Over 500 tombs, temples, and houses were cut into the pinkish sandstone cliffs where it is located in the desert of southern Jordan.
Petra was once the capital city of the Nabataeans, an Arab tribe. Approximately 10,000 Nabataeans lived in Petra over a period of approximately 700 years, starting the the fourth century B.C.
Petra flourished because of it's location, being on the routes of two major trade routes. Because of this locations, travelers would come through Petra with their camel trains to rest, buy food and water as well as sell their goods.
Unlike other ancient cities, Petra was not destroyed or built upon. It was merely forgotten about. Slowly, the trade routes shifted, leaving Petra on a rather unbeaten path.
For that reason, along with the fact that it was built inside a narrow canyon and virtually invisible until you enter the city, it's ruins are incredibly well preserved, providing a breathtaking view of it's original splendor.
The Romans took control of Petra before being passed through countless hands until it was completely forgotten about by everyone except a handful of local Arabs.
The city was not rediscovered until 1812 when Swiss explorer Johann Ludwig Burckhardt heard about the city. He disguised himself as an Arab in order to travel through the area and eventually discovered it's location.
He wrote in his journal that when he walked through the narrow canyon entrance and came upon the first temple glittering in the sunlight, he was overcome when he realized he had found ancient Petra.
The city itself is approximately 17 square miles. Considering that it was carved from the faces of the cliffs, it is a pretty impressive size. In the middle of the city, a huge theatre was carved out of a hillside.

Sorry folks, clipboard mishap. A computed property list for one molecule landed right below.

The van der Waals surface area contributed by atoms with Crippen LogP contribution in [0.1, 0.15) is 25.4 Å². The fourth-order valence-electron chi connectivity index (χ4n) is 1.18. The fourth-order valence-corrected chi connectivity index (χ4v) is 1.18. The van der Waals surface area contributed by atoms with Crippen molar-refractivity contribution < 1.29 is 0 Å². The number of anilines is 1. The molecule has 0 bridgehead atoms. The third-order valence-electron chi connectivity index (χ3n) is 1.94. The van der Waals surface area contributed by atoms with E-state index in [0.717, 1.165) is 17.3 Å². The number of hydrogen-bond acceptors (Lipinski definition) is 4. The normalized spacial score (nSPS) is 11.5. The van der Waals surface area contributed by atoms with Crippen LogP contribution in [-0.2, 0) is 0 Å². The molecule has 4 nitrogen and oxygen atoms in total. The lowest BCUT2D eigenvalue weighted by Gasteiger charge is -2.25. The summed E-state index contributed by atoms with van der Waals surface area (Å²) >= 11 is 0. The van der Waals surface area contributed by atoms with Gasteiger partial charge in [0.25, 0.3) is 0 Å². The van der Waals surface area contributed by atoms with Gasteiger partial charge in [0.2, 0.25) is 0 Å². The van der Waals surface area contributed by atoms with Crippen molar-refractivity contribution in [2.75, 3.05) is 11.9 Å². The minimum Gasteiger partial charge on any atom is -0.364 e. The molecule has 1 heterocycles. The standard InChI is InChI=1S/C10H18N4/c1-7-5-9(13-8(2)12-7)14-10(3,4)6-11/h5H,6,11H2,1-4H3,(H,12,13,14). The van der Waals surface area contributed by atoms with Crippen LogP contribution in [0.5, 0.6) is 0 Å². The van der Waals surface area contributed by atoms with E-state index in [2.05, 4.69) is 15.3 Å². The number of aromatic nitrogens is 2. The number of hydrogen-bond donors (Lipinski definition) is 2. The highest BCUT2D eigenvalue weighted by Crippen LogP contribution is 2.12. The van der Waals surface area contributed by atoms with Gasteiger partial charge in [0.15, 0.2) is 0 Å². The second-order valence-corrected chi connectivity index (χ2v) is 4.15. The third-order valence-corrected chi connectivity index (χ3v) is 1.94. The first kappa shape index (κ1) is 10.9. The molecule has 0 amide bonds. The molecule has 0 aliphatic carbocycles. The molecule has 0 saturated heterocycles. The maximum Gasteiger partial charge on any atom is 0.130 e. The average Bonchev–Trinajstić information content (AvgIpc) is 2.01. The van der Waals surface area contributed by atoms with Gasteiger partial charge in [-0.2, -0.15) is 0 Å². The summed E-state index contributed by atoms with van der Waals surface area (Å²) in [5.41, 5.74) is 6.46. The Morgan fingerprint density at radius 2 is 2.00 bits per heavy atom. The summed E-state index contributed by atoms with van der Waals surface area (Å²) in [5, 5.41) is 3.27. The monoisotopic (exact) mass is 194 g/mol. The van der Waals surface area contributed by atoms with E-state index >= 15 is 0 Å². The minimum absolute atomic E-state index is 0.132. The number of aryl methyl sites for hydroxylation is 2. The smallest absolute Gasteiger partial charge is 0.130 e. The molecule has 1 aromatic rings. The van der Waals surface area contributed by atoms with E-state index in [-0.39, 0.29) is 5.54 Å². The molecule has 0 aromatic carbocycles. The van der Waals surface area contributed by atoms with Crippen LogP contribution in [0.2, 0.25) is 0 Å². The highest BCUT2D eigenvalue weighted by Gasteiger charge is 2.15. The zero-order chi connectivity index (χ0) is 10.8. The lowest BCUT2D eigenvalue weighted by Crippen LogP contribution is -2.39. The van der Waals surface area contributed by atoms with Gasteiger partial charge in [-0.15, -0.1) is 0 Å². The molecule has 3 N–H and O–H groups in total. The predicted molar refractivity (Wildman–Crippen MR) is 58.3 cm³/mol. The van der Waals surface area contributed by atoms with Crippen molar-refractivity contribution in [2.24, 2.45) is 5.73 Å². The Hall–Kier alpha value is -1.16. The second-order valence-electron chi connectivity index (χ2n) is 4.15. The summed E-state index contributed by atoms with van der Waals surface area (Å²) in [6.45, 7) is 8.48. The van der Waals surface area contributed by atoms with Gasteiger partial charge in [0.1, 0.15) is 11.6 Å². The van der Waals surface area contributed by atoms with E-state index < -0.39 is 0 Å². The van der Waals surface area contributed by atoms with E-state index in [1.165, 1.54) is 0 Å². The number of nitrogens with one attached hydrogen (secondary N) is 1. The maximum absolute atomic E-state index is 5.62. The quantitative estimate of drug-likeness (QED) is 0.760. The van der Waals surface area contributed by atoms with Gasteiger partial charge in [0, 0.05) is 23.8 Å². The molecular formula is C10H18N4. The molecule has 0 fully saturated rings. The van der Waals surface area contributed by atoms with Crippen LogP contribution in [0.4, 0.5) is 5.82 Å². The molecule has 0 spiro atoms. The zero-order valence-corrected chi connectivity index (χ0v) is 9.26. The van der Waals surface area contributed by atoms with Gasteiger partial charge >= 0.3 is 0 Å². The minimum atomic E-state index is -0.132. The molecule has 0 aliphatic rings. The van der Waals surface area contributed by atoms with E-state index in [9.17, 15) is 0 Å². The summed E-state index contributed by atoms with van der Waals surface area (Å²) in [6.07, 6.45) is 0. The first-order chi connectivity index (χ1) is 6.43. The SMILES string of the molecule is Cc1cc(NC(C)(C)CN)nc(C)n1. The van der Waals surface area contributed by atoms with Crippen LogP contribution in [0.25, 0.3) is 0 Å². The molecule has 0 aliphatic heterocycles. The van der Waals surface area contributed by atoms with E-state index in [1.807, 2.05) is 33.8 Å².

It was first built by the Nabataeans then repaired by the Romans. It is estimated that it could easily hold as many as 4,000 spectators.
As you can see from the picture below, the detail that was originally carved out of the soft sandstone is still vivid and elaborate.
Raising the Flag on Iwo Jima: This photograph is one of the most famous in American history and was taken on February 23, 1945, by Joe Rosenthal. Five U.S. Marines and a Navy corpsman were given the responsibility to raise the flag a second time that day, after the first had been captured by the Japanese during the Battle of Iwo Jima. Three of the soldiers survived and became celebrities when they returned to the U.S., and influenced a song by Johnny Cash, a film by Clint Eastwood, and a sculpture at the Arlington National Cemetery. It's also the only photograph to win a Pulitzer Prize for Photography in the same year as its initial publication.
Elizabeth Eckford and Hazel Bryan: This photo depicts the African American student Elizabeth Eckford — known as one of The Little Rock Nine — as she heads to school after it has been integrated. Eckford missed a message to meet with the other black students so that they wouldn't have to brave the angry crowd alone, and in the photo, you can see Eckford calmly — but troublesomely — walking past as the mob — especially a young Hazel Bryan — jeers and shouts at her.
Kent State: One of the most iconic photographs of the Vietnam War era, the Kent State photo was taken by an undergraduate named John Filo. A completely distraught, helpless-looking Mary Vecchio weeps over the dead body of a classmate, who had been shot by National Guardsmen during a protest on campus. Her emotion captures the anger and violent confusion of the era, and the photo won Filo a Pulitzer.
V-J Day, Times Square: This celebratory photograph can be found framed on dorm room walls, on calendars and seemingly everywhere else. Taken in 1945 after the announcement of victory in Japan during WWII, nurse Edith Shain was kissed by a stranger — a sailor with great form. When she was 90 years old, Shain told the New York Daily News that "she regretted never getting the dashing sailor's number." But besides the joke, this photograph shows the impulsive passion, relief and excitement after a nation pushed through war.
Destitute peapickers in California: Dorothea Lange is one of the most important documenters of The Great Depression, and her photographs of migrant families and farm workers show the true desperation — and dignity — of a disoriented population. This photo in the Migrant Mother series was taken in February of 1936 and features a 32-year-old mother surrounded by her seven camera-shy children. Even though it's in black and white, the photo is startlingly gripping and detailed, honoring every wrinkle, chapped lip, frayed clothing and tousled hair in the photograph.